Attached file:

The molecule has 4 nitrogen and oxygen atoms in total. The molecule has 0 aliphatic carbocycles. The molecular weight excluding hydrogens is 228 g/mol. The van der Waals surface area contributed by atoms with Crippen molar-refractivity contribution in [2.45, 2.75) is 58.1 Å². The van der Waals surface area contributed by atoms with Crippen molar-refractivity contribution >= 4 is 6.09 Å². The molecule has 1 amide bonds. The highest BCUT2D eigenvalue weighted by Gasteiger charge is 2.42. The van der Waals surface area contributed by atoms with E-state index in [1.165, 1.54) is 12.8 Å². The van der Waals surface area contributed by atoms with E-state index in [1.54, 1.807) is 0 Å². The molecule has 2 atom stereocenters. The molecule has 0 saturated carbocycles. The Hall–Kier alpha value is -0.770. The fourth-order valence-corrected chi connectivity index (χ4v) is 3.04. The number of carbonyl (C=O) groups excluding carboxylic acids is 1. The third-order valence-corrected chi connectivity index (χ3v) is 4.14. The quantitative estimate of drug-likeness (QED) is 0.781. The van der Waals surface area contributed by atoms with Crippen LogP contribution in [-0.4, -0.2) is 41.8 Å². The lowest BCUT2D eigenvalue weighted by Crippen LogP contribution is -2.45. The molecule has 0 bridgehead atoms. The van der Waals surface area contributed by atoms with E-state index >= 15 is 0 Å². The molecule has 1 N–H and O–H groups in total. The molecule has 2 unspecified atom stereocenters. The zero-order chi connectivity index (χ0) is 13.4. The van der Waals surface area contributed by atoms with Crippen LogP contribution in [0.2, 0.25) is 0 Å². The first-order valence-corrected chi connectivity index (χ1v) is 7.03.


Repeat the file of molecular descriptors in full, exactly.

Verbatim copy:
The molecule has 4 nitrogen and oxygen atoms in total. The molecule has 0 aliphatic carbocycles. The molecular weight excluding hydrogens is 228 g/mol. The van der Waals surface area contributed by atoms with Crippen molar-refractivity contribution in [2.45, 2.75) is 58.1 Å². The van der Waals surface area contributed by atoms with Crippen molar-refractivity contribution >= 4 is 6.09 Å². The molecule has 1 amide bonds. The highest BCUT2D eigenvalue weighted by Gasteiger charge is 2.42. The van der Waals surface area contributed by atoms with E-state index in [1.165, 1.54) is 12.8 Å². The van der Waals surface area contributed by atoms with E-state index in [1.54, 1.807) is 0 Å². The molecule has 2 atom stereocenters. The molecule has 0 saturated carbocycles. The Hall–Kier alpha value is -0.770. The fourth-order valence-corrected chi connectivity index (χ4v) is 3.04. The number of carbonyl (C=O) groups excluding carboxylic acids is 1. The third-order valence-corrected chi connectivity index (χ3v) is 4.14. The quantitative estimate of drug-likeness (QED) is 0.781. The van der Waals surface area contributed by atoms with Crippen LogP contribution in [-0.4, -0.2) is 41.8 Å². The lowest BCUT2D eigenvalue weighted by Crippen LogP contribution is -2.45. The molecule has 0 bridgehead atoms. The van der Waals surface area contributed by atoms with E-state index >= 15 is 0 Å². The molecule has 1 N–H and O–H groups in total. The molecule has 2 unspecified atom stereocenters. The zero-order chi connectivity index (χ0) is 13.4. The van der Waals surface area contributed by atoms with Crippen LogP contribution in [0.2, 0.25) is 0 Å². The first-order valence-corrected chi connectivity index (χ1v) is 7.03.